Apifera Farm - where art, story, animals & woman merge. Home to artist Katherine Dunn

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Thursday, October 20, 2016

Little Sylvia Pettini

Little Sylvia Pettini is doing very well. She has not quite caught up in size with her mates, but is gaining weight and eating well. And also I'm pleased her left eye is healing. She definitely has a slight scar on the interior eye from where she lay on it so much as a sickly newborn, but she no longer holds it shut and I am not treating it any more.

She is just the sweetest little imp. When I look out in the field she is the one that most looks like a little woolen doll. She always comes up to visit and welcomes hugs and holding. Actually this flock is so personable, and if I'm kneeling with Sylvia, one by one they all venture over. I wish I could have some pics of me and the flock. For now I take these rather silly selfies, and ponder at how old I am getting, nearing 59 soon.

Wednesday, October 19, 2016

The safety of the fallen leaves

I grew up with gorgeous fall color of Minnesota, went to college in upstate New York with road trips to Vermont ,so it is wonderful returning to the gorgeous display of Mother Nature's paintings here in Maine. Oregon was beautiful too of course, but you don't get the reds and oranges there.

An Oregon friend asked, "So, is the fall as great as the New Englanders claim?"

Short answer...yes.

But for me the sounds of fall are what bring me both the comfort of childhood memories, or college days, and also melancholy for those I love and miss. What is melancholy for a past time but the idea that it was safer, better, easier...I doubt it was, but when I walk through the leaves, that sound, it reminds of making leaf houses as a child, knowing I'd be going into a homemade meal of my mother's, dog at my side...nobody could hurt me. Did I have any worries? I'm sure I did. But melancholy makes it all safe, those memories seem worrieless.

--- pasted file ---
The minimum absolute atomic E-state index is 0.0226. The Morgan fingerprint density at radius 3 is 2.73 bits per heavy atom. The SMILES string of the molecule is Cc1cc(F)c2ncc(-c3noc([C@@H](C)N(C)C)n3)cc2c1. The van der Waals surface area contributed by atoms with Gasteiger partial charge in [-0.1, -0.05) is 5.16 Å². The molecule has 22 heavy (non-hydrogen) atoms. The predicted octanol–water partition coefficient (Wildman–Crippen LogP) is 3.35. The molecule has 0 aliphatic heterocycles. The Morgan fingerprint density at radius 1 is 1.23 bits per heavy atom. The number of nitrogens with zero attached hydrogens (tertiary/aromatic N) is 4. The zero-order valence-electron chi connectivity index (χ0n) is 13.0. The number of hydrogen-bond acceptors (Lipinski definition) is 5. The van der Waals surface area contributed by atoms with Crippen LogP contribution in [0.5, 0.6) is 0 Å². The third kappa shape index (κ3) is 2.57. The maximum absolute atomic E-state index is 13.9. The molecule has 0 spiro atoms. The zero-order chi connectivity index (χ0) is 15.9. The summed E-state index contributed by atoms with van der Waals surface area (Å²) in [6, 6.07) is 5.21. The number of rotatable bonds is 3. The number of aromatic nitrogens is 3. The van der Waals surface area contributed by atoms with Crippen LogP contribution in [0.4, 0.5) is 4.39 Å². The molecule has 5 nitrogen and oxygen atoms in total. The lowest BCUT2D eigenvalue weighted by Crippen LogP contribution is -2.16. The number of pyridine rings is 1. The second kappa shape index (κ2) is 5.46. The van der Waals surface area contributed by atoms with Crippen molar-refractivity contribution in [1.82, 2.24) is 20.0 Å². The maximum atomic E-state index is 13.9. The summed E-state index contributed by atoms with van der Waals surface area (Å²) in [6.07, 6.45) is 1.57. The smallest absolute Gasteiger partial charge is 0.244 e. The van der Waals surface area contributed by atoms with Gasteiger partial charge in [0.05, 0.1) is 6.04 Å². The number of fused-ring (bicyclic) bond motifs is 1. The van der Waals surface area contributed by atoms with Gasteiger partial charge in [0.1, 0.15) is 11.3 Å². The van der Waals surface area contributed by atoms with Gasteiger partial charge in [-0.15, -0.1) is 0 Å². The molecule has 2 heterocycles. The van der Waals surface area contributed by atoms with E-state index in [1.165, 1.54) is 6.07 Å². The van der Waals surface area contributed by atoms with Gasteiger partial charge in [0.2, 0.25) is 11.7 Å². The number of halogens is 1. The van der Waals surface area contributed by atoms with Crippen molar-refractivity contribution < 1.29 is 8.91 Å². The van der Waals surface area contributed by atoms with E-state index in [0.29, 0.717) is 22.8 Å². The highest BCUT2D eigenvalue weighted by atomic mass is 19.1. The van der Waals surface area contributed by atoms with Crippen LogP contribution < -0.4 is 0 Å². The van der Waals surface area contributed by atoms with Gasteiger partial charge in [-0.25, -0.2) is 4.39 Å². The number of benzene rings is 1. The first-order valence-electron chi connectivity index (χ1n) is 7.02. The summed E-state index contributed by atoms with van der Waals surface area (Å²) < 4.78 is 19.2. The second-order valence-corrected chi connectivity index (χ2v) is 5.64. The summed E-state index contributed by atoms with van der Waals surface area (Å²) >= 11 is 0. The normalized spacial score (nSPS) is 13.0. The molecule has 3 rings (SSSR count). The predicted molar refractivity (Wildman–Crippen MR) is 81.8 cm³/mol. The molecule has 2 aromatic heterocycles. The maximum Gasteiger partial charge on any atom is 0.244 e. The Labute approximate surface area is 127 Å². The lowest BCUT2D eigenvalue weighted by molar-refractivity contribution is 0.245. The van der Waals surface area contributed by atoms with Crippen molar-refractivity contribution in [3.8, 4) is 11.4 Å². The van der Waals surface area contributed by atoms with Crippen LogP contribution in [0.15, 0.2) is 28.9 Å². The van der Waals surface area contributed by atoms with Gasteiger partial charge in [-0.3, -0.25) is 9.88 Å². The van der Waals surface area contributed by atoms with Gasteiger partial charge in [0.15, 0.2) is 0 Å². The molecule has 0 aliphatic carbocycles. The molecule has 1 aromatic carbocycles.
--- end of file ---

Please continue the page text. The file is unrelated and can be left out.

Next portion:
So as I did chores last night, and raked leaves into compost piles, I knew I'd be going into a fire, a homemade Martyn meal, and a dog at my side. Did I have worries? Some, but once in the house, or in certain spots of my land, or barns, I feel safe. I suppose someday, I might feel melancholy for this.

{Have you been enjoying the photos and writing of the past ten years here? Please consider supporting my new book project, with only 15 more days to get it funded, I need your help.}

Martyn making another rock wall for next year's veggie garden

The pigs actually have a tiny sliver of an ocean view

The Small Bird and Rodent Cemetery grows

Memory: the day I fixed Opal's broken leg

Sunday, October 16, 2016

White Dog romp

Since The White Dogs work in different areas, I give them days to just be relaxed and romp with each other, lots of wolf play and it is fun and interesting to observe. The weather has been so beautiful and we've been doing lots of pre-winter prep outside so I got to witness all the fun.

This is a crucial crossroads

We are at a crucial stage in the Kickstarter campaign for the new book and have only 18 days left. The initial pledges came in early and strong-thank you! But we are not at 30% which is usually a benchmark of success for Kick projects.

I am not going to ask anyone who has already pledged to up their pledge at this stage. We simply need more supporters. In the past 200 or so pledges usually come in to get us to $12,000-15,000. We are far from that, and only 18 days to go.